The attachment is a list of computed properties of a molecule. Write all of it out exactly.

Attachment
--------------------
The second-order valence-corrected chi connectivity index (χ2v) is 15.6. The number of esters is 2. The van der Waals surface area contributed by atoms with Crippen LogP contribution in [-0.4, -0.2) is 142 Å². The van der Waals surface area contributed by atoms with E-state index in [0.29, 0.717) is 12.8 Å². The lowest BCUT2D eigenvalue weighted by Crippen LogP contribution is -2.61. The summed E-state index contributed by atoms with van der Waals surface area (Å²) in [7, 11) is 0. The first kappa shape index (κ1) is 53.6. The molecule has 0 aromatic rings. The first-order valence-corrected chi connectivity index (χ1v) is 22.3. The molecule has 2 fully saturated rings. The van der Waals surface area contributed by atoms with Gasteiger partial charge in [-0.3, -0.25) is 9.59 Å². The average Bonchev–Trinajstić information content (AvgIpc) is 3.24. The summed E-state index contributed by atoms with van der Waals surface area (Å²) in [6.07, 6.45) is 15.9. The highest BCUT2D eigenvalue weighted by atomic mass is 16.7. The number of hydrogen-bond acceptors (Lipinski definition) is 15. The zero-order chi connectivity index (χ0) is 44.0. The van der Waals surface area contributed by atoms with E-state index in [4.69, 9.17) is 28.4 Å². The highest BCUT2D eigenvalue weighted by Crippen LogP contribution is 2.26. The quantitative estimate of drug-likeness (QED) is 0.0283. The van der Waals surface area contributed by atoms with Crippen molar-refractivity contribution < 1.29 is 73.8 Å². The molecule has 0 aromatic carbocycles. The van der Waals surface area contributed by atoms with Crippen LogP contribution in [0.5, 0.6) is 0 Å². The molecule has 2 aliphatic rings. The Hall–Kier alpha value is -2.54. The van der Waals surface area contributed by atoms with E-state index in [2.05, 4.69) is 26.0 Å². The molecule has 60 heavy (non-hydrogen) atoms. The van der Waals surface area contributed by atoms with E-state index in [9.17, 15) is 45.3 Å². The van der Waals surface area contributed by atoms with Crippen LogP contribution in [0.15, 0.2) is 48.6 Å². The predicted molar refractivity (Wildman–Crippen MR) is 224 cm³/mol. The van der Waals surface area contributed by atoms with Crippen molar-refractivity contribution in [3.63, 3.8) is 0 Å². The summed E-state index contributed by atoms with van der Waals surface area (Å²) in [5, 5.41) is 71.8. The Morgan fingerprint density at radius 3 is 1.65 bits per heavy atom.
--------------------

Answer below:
The second-order valence-corrected chi connectivity index (χ2v) is 15.6. The number of esters is 2. The van der Waals surface area contributed by atoms with Crippen LogP contribution in [-0.4, -0.2) is 142 Å². The van der Waals surface area contributed by atoms with E-state index in [0.29, 0.717) is 12.8 Å². The lowest BCUT2D eigenvalue weighted by Crippen LogP contribution is -2.61. The summed E-state index contributed by atoms with van der Waals surface area (Å²) in [7, 11) is 0. The first kappa shape index (κ1) is 53.6. The molecule has 0 aromatic rings. The first-order valence-corrected chi connectivity index (χ1v) is 22.3. The molecule has 2 fully saturated rings. The van der Waals surface area contributed by atoms with Gasteiger partial charge in [-0.3, -0.25) is 9.59 Å². The average Bonchev–Trinajstić information content (AvgIpc) is 3.24. The summed E-state index contributed by atoms with van der Waals surface area (Å²) in [6.07, 6.45) is 15.9. The highest BCUT2D eigenvalue weighted by atomic mass is 16.7. The number of hydrogen-bond acceptors (Lipinski definition) is 15. The zero-order chi connectivity index (χ0) is 44.0. The van der Waals surface area contributed by atoms with E-state index in [4.69, 9.17) is 28.4 Å². The highest BCUT2D eigenvalue weighted by Crippen LogP contribution is 2.26. The quantitative estimate of drug-likeness (QED) is 0.0283. The van der Waals surface area contributed by atoms with Crippen molar-refractivity contribution < 1.29 is 73.8 Å². The molecule has 0 aromatic carbocycles. The van der Waals surface area contributed by atoms with Crippen LogP contribution in [0.5, 0.6) is 0 Å². The molecule has 2 aliphatic rings. The Hall–Kier alpha value is -2.54. The van der Waals surface area contributed by atoms with E-state index in [2.05, 4.69) is 26.0 Å². The molecule has 60 heavy (non-hydrogen) atoms. The van der Waals surface area contributed by atoms with E-state index in [9.17, 15) is 45.3 Å². The van der Waals surface area contributed by atoms with Crippen LogP contribution in [0.15, 0.2) is 48.6 Å². The predicted molar refractivity (Wildman–Crippen MR) is 224 cm³/mol. The van der Waals surface area contributed by atoms with Crippen molar-refractivity contribution in [3.63, 3.8) is 0 Å². The summed E-state index contributed by atoms with van der Waals surface area (Å²) in [5, 5.41) is 71.8. The Morgan fingerprint density at radius 3 is 1.65 bits per heavy atom.